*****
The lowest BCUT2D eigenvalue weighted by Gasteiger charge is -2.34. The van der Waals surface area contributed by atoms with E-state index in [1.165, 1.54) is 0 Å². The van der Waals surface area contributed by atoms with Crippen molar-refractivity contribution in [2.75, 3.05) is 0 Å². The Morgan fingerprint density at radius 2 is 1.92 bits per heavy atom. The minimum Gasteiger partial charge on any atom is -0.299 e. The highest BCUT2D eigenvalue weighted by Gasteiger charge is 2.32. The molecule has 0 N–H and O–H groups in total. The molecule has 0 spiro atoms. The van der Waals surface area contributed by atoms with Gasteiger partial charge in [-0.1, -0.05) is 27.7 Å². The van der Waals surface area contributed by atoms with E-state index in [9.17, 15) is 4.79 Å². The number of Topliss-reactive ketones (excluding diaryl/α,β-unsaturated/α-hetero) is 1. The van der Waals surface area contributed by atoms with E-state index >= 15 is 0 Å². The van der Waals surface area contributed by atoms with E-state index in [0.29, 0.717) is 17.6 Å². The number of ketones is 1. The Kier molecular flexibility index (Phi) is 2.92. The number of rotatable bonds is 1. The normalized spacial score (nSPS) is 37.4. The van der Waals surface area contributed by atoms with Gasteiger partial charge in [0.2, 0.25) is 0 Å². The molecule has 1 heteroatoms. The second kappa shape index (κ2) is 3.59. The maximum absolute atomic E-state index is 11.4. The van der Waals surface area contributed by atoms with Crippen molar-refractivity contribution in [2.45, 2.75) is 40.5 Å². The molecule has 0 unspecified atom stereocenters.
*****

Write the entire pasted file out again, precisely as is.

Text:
The lowest BCUT2D eigenvalue weighted by Gasteiger charge is -2.34. The van der Waals surface area contributed by atoms with E-state index in [1.165, 1.54) is 0 Å². The van der Waals surface area contributed by atoms with Crippen molar-refractivity contribution in [2.75, 3.05) is 0 Å². The Morgan fingerprint density at radius 2 is 1.92 bits per heavy atom. The minimum Gasteiger partial charge on any atom is -0.299 e. The highest BCUT2D eigenvalue weighted by Gasteiger charge is 2.32. The molecule has 0 N–H and O–H groups in total. The molecule has 0 spiro atoms. The van der Waals surface area contributed by atoms with Gasteiger partial charge in [-0.1, -0.05) is 27.7 Å². The van der Waals surface area contributed by atoms with E-state index in [9.17, 15) is 4.79 Å². The number of Topliss-reactive ketones (excluding diaryl/α,β-unsaturated/α-hetero) is 1. The van der Waals surface area contributed by atoms with E-state index >= 15 is 0 Å². The van der Waals surface area contributed by atoms with E-state index in [0.29, 0.717) is 17.6 Å². The number of ketones is 1. The Kier molecular flexibility index (Phi) is 2.92. The number of rotatable bonds is 1. The normalized spacial score (nSPS) is 37.4. The van der Waals surface area contributed by atoms with Gasteiger partial charge in [0.2, 0.25) is 0 Å². The molecule has 1 heteroatoms. The second kappa shape index (κ2) is 3.59. The maximum absolute atomic E-state index is 11.4. The van der Waals surface area contributed by atoms with Crippen molar-refractivity contribution in [2.45, 2.75) is 40.5 Å². The molecule has 0 unspecified atom stereocenters.